The outcome of 6 insurer’s appeals against the High Court’s ruling in the FCA’s Covid-related business interruption test case has been received today. Pleasingly for business owners, the Supreme Court has dismissed the challenge and backed the original verdict. The judgment represents the final outcome and there can be no further appeals.
The original decision came in mid-September. The case examined 21 policy wordings across eight insurers, as well as 700 types of policies across another 60 different insurers with up to 370,000 policyholders affected. The regulator estimates that the case could result in £1.2bn in claims payouts. Those numbers give an indication as to the significance of the hearing for the UK business economy. We very much hope that thousands of jobs and livelihoods have been saved as a result of the ruling.
The executive director of consumers and competition at the FCA, Sheldon Mills commented: “Coronavirus is causing substantial loss and distress to businesses and many are under immense financial strain to stay afloat. This test case involved complex legal issues. Our aim throughout this test case has been to get clarity for as wide a range of parties as possible, as quickly as possible.”
The original outcome was a mixed result for both insurers and policyholders. The Association of British Insurers claimed partial victory but most observers felt that the High Court had ruled in favour of policyholders on the majority of issues. The view that policyholders got the better of it is probably supported by the fact that 6 insurers; Arch, Argenta, Hiscox, MS Amlin, QBE and RSA lodged an appeal against the verdict. Only Ecclesiastical and Zurich opted out of further legal proceedings.
The business community is understandably feeling let down by the insurance industry’s response to the pandemic. Many are struggling to stay afloat, and the lengthy process is now into its 10th month. The decision to appeal only served to exacerbate the negative effect on the insurance industry’s reputation.
RSA estimated that the judgment will see them incur an additional £104m in BI-related Covid-19 claims. Hiscox set the figure at around $48m and QBE £54.3m. When you learn of the sums involved you can understand a little more why insurer’s have been prepared to contest the issue. But what price a reputation?
The case analysed numerous clauses but the majority of the argument centred around 2 issues:
- Firstly whether disease wordings provide cover for losses resulting from BI due to a notifiable disease occurring within a specific radius of the insured premises.
- Secondly, prevention of access otherwise known as public authority wordings. These provide cover for prevention of access to premises due to restrictions imposed by an authority caused by an emergency likely to endanger life in a specified area.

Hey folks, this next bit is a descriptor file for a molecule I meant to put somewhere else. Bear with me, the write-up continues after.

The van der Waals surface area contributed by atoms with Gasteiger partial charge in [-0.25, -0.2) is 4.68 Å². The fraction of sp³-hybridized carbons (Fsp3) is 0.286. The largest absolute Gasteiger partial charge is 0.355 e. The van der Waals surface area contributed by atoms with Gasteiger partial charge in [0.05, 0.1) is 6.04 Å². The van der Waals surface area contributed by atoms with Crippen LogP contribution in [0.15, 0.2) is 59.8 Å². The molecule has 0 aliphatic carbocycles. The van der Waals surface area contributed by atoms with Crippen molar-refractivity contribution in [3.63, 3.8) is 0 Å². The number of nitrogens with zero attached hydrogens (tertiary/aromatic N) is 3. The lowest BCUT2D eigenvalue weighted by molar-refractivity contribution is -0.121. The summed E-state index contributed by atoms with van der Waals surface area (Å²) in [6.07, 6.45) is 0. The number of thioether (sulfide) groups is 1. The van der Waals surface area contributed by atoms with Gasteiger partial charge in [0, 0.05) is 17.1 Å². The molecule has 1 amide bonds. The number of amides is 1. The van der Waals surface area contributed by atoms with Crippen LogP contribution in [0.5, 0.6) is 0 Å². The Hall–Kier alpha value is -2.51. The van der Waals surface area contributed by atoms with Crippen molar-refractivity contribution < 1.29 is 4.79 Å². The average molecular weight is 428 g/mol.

While the ruling is positive news for companies, a note of caution must be added. Not all claim applications will necessarily be successful despite the ruling. Businesses must still demonstrate the losses suffered were caused by the pandemic and then furnish insurers with satisfactory evidence regarding the extent of their damages. The courts have at least made the burden of proof easier.
Struggling companies will also face other issues. Claim payouts are also unlikely to be received in the immediate future due to the complexity of approving the claim and the sheer number of businesses involved.
There is also concern that businesses making a claim will be penalised via price increases at renewal. That’s over and above the general price rises, experts are predicting insurers will introduce in order to meet the financial burden of Covid-19. That’s if insurers are willing to offer cover at all going forward.
Association of British Insurers Director General Huw Evans stated, “We recognise this has been a particularly difficult time for many small businesses and naturally regret the Covid-19 restrictions have led to disputes with some customers. We will continue to work together as an industry to ensure customers have the clarity they need when it comes to what they can expect from their business insurance policies.”
We’ve discussed previously how it’s likely that a Government initiative will be needed to facilitate pandemic related business interruption cover in the future. With the insurance market reeling from this episode, prices will either be unaffordable for firms or the cover too restrictive. SME’s involved in retail, events, hospitality etc could all potentially find significant exclusions inserted into new policy wordings. Therefore it’s likely the treasury will need to step in, in a similar manner to Flood Re or Pool Re following other significant catastrophic events.
As a business owner, you may be experiencing an inability to source BI cover. If you need to discuss your insurance arrangements in light of this case or have any other insurance-related query please don’t hesitate to get in touch with us.